Sonic Portraits

Momus renders average folk in song and tours

Nick Currie's motives and intentions aren't always easy to understand. After all, this is the same Scotsman who has been releasing records since 1986 under the pseudonym Momus, the name of the Greek god who criticized Zeus and was consequently banished.

The faux moniker definitely fits Currie. He has made a career out of challenging conventional wisdom, particularly as it relates to sex and popular culture. Mixing the two has gotten him into trouble. In 1991 his Hippotomomus, a record about sex for children, raised the ire of feminists and the Michelin Company, which protested a reference to the Michelin Man. The company sued, and all remaining copies of the album were destroyed.

Lesson not learned. Last year Momus released The Little Red Songbook, a collection of tunes in his self-described style of "analog baroque," a mix of retro synth-pop and classical music played on analog keyboards. Songbook was filled with more Momusian moments, including a surreal hallucination in which he imagines artist M.C. Escher as a rapper and meditates on ejaculating in a girl's mouth ("Coming in a Girl's Mouth"). But there was also a little song called "Walter Carlos."

Momus's analog synth sound isn't that far removed from a TV commercial jingle.
Momus's analog synth sound isn't that far removed from a TV commercial jingle.

Pioneering electronic musician Wendy Carlos was born Walter, and through the miracles of modern medicine he/she became Wendy. A trailblazing Moog player and brilliant conceptualist, Carlos performed Bach pieces on the keyboard on 1968's platinum-selling Switched on Bach. She wrote and performed the music for Stanley Kubrick's A Clockwork Orange and wrote the scores for The Shining and Tron. Momus's take on the Carlos legend envisioned Wendy going back in time and marrying Walter. It was meant as a tribute. But this bit of poor taste angered Carlos, and she too sued. Momus and his record label, Le Grand Magistery, settled out of court and deleted the track from additional pressings of the album.

Now stuck with large legal bills, Momus got an idea to pay them off: Get people to pay him $1,000 for a "song portrait." He posted the offer on the Internet and sold out the allotted 30 slots to fans and businesses in two weeks. Patrons filled out a personality questionnaire and were given final say on the lyrics. The album is called Stars Forever.

Says Momus: "[On Stars Forever] I was essentially trying Š to make [the patrons] larger than life. I wasn't necessarily flattering; I was more trying to offer an image-making service where as creative professional I was called in to give someone a bit more of a brand profile than they might previously have had. It was really trying to elevate them to the legendary status that those people that I used to write about already had because they were celebrities or artists or whatever."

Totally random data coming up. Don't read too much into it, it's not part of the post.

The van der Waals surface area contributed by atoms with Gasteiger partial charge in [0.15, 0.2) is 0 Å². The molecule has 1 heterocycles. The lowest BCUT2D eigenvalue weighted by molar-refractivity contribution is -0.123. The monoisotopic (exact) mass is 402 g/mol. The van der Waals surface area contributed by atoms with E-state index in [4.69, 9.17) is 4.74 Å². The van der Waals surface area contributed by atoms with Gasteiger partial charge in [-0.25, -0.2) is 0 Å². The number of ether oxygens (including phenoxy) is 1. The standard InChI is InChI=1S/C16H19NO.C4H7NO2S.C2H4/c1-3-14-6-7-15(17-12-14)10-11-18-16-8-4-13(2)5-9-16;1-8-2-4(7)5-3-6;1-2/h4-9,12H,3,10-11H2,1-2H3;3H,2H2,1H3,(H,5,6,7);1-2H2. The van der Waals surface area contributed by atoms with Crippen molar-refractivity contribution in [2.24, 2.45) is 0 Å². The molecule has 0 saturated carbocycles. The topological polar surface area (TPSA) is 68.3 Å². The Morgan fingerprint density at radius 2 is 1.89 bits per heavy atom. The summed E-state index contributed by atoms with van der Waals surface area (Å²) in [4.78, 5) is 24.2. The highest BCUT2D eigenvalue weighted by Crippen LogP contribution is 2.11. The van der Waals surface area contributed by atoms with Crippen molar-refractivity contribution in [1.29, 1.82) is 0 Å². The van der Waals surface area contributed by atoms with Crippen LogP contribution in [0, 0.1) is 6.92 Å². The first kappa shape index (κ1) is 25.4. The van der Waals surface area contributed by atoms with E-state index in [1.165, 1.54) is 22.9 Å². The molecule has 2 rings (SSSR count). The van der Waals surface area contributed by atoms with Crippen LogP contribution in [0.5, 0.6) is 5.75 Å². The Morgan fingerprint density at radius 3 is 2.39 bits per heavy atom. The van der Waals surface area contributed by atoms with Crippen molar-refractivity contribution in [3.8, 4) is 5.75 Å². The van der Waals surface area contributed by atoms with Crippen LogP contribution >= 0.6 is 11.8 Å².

For his part, Momus isn't able to volunteer much else about the necessity to come up with quick cash. "I did sign the legal agreement saying I wouldn't talk about it," he says. The bills dictated that he come up with some solution.

It's an interesting project in theory, but it just doesn't hold up across a double album. For an artist whose music is relatively simple and somewhat corny because of his retro '70s leanings, Momus has to rely on lyrics to help define an album. Stars Forever is essentially the same song, same story, told over and over, with slight variations. The music changes, but all of the songs, titled for the subject's name ("Stephanie Pappas," "Robert Dye," "Bill Hardy"), merely give quirky details about the person. Stars Forever is restrained by its design. There's no room for taking any of the chances that Momus has built his career on. The observations about some of the people are witty and insightful, but ultimately the album doesn't stand on its own without the backstory.

"I had two aims," he says. "One was to commemorate the person in a way that they would sort of recognize themselves but maybe slightly enhanced, heightened, a bit of brand imagery in there. But also I had my own agenda, which was to push this style of analog baroque in a new direction, to somehow make it somehow more analog or more baroque or more playful. That kept it fun from me."

One of the album's subjects couldn't be more pleased with the way her money was spent, despite the fact that Karin Komoto's song reveals that she is androgynous, naive and asexual.

"He made me realize that's what I was all about, really," says the Japan-born San Franciscan. "I heard the song, and it turned out to be everything was so true. I was quite surprised that he knew me that much, especially that I am quite asexual and naive and very, very flirtatious. It's a bit of a contradiction, you see. How can someone be asexual and flirtatious? It's something very separate for me. I'm very neutral; I don't belong to categories like female, male, heterosexual, homosexual, and the song is all about that."

Then there is the matter of the ostentatious packaging. Claiming that what Momus is doing is the musical equivalent to painting portraits, the notes on the back cover begin with "Roll over Rembrandt." Even considering Momus's history of eccentricity, that's a bit heavy-handed.

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